* 2 nights accomodation
* Annually in early September
* Music & Mindfulness
* Music & creative Inspiration
* Mindfulness & Movement
* Labyrinth Walk (In silence)
* Toning and voice work
* Sunday Afternoon Closing Concert
* scrumptious plant based meals
Resident harpist, Michael Johnson will be hosting an uplifting weekend meditation retreat. Participants will be using music to aid mindfulness meditation, inspiring feelings of peace, calm and a deep sense of well-being. The music and mindfulness meditations will be held in the beautiful meditation sanctuary with Michael’s gentle harp music. There will be opportunity to experience all facets of uplifting music through toning and chanting, music and movement, music and art and concluding in the Sunday afternoon concert.
To epress interest in these retreats, please contact Michael by pressing Here
Music and Mindfulness Seminars
Held in your Work place
For many years, Michael has been holding Music and Mindfulness seminars and sessions in the work place as part of company AGMs and staff professional development inservices.
Meditation has been seen as an essential elements of reducing stress and inducing a peaceful and creative mind.
It has often been said that a calm and peaceful work environment lends itself to greater staff cohesion, better customer-employee relationships and ultimately a happier and more productive work place.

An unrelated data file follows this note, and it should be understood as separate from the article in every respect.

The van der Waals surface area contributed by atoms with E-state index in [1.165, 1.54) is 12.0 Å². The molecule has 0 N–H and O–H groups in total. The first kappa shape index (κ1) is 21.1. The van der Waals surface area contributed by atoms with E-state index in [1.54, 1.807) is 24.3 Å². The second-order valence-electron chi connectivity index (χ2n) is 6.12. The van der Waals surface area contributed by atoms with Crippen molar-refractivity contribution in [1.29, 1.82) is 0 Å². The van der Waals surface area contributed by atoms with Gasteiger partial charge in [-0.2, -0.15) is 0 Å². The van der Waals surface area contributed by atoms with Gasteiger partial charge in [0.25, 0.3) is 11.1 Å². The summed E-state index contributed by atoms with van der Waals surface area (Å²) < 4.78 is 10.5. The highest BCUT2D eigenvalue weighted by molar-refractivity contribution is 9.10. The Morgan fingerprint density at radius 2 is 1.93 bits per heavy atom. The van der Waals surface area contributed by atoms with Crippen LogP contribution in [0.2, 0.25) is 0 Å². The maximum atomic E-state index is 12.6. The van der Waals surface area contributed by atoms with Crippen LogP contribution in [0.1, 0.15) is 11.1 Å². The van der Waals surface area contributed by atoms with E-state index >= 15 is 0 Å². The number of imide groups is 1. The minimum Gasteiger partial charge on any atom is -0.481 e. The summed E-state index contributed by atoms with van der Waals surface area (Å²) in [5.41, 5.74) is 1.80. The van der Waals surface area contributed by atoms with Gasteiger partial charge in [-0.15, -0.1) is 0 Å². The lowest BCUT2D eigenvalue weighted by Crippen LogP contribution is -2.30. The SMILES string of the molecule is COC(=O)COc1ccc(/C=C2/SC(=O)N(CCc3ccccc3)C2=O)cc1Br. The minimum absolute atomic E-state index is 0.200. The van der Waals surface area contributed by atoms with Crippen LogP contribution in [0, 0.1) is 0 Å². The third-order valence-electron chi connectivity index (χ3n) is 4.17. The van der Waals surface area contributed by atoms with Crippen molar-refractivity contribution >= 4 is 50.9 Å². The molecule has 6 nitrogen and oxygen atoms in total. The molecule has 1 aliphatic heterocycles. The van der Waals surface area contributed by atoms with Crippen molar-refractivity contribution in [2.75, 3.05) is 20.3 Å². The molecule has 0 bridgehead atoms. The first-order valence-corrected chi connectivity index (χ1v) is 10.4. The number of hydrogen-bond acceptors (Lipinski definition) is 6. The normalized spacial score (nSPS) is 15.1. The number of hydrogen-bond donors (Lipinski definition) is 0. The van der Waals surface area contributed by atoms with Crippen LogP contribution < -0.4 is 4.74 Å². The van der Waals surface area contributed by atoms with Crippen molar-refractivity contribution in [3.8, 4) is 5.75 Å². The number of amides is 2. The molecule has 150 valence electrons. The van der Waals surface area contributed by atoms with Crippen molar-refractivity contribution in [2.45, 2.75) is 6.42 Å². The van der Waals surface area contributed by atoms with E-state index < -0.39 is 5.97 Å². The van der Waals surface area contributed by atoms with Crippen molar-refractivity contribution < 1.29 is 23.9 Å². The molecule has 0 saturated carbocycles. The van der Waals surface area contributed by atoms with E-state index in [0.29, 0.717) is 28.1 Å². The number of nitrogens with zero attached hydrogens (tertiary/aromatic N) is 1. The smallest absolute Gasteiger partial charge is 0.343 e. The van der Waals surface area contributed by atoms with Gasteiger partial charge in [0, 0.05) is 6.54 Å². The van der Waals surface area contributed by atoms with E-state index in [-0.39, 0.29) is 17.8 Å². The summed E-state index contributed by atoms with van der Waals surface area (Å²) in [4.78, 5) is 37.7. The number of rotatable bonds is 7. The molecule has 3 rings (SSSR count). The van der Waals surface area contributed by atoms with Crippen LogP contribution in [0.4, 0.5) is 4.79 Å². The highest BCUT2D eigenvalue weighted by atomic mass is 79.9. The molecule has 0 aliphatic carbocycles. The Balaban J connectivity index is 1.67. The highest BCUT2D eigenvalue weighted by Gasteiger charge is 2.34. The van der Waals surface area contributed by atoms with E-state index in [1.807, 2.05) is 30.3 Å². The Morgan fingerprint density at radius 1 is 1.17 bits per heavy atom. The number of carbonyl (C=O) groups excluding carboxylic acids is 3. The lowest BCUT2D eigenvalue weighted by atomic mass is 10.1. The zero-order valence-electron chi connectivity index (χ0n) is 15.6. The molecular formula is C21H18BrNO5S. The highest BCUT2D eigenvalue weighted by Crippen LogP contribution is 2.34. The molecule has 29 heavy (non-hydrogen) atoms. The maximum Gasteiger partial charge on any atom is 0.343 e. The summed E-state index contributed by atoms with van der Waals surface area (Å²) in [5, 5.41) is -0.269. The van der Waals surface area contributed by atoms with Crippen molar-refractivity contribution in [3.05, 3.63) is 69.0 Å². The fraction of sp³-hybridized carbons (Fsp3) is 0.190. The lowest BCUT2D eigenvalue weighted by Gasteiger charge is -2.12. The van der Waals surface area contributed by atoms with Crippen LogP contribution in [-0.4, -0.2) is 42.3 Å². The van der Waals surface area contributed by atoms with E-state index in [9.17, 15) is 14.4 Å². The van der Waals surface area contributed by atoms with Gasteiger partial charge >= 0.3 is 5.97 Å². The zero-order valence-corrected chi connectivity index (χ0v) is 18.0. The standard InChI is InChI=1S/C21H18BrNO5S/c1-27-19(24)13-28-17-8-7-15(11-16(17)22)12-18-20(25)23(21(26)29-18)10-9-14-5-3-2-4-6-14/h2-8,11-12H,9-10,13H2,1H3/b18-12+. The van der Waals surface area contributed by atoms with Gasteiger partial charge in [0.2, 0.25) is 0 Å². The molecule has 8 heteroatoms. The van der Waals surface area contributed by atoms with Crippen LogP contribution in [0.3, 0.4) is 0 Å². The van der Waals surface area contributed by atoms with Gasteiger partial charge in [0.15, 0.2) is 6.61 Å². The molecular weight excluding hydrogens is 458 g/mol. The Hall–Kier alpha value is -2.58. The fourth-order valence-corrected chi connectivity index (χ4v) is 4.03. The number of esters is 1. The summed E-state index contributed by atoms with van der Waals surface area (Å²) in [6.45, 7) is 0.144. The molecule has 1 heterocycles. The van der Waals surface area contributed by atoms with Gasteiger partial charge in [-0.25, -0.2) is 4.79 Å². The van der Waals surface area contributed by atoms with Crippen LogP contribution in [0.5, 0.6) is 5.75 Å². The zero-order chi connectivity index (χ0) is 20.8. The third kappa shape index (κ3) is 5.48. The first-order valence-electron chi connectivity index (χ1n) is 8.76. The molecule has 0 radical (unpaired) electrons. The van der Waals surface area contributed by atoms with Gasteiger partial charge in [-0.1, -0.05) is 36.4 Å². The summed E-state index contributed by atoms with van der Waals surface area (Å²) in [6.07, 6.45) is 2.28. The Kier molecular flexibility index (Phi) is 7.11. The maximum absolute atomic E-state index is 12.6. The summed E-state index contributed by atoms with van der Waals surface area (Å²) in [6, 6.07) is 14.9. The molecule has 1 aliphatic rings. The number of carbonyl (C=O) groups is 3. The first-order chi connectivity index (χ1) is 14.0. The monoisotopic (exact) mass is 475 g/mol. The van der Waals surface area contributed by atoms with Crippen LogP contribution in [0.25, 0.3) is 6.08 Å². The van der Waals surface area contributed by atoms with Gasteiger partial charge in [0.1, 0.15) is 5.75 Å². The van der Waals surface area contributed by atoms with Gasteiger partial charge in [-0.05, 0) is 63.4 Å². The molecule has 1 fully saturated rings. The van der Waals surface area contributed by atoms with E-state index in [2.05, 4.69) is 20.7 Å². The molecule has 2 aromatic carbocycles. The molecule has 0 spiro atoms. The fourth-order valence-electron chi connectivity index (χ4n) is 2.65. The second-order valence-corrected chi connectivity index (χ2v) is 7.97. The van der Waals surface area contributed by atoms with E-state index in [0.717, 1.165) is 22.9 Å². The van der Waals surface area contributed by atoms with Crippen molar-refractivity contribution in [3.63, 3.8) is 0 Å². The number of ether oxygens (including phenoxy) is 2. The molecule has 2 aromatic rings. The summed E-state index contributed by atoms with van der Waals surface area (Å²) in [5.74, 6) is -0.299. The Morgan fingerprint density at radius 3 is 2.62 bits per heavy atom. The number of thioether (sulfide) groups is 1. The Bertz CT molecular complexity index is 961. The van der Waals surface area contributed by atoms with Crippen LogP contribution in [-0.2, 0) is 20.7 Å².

Michael runs workshops on how to achieve these results in your own workplace through half day seminars. These includes group harp meditations, break out activities and conclude with a peaceful harp concert.
If you would like to organise your own Music and Mindfulness Seminar with Michael, you can contact him by clicking here
Michael Johnson: A Testimony
by Siegfried Gutbrod
"Michael Johnson has been a key member of the therapeutic team at The Foundation since 1991 with his highly valued music based mindfulness meditation sessions and retreats.
He has been conducting these meditation sessions for most of The Gawler Cancer Foundation retreats and conferences reaching more than ten thousand people during this time.
Regularly retreat participants comment on how much they benefit from Mike's approach to mindfulness.
He has a special gift to tune into the energies of each group, while adapting to the needs of the individual participants.
In addition to this, his love and knowledge of music and it's contribution to wellness is contagious and his enthusiasm adds to the group experience.
Mike complements our objective to teach people to meditate for health and wellbeing reasons.
His “Music and mindfulness” harp meditations are being used in schools, hospitals and in the field of mental health care.
Mike is regularly called upon to play his meditative harp music to people who are reaching the end of their lives. He demonstrates a unique quality to tune into the sick and dying person and to contribute towards greater inner peace with his beautiful music and meditations, but in particular through his qualities as a compassionate human being."
–by Siegfried Gutbrod,
The Gawler Cancer Foundation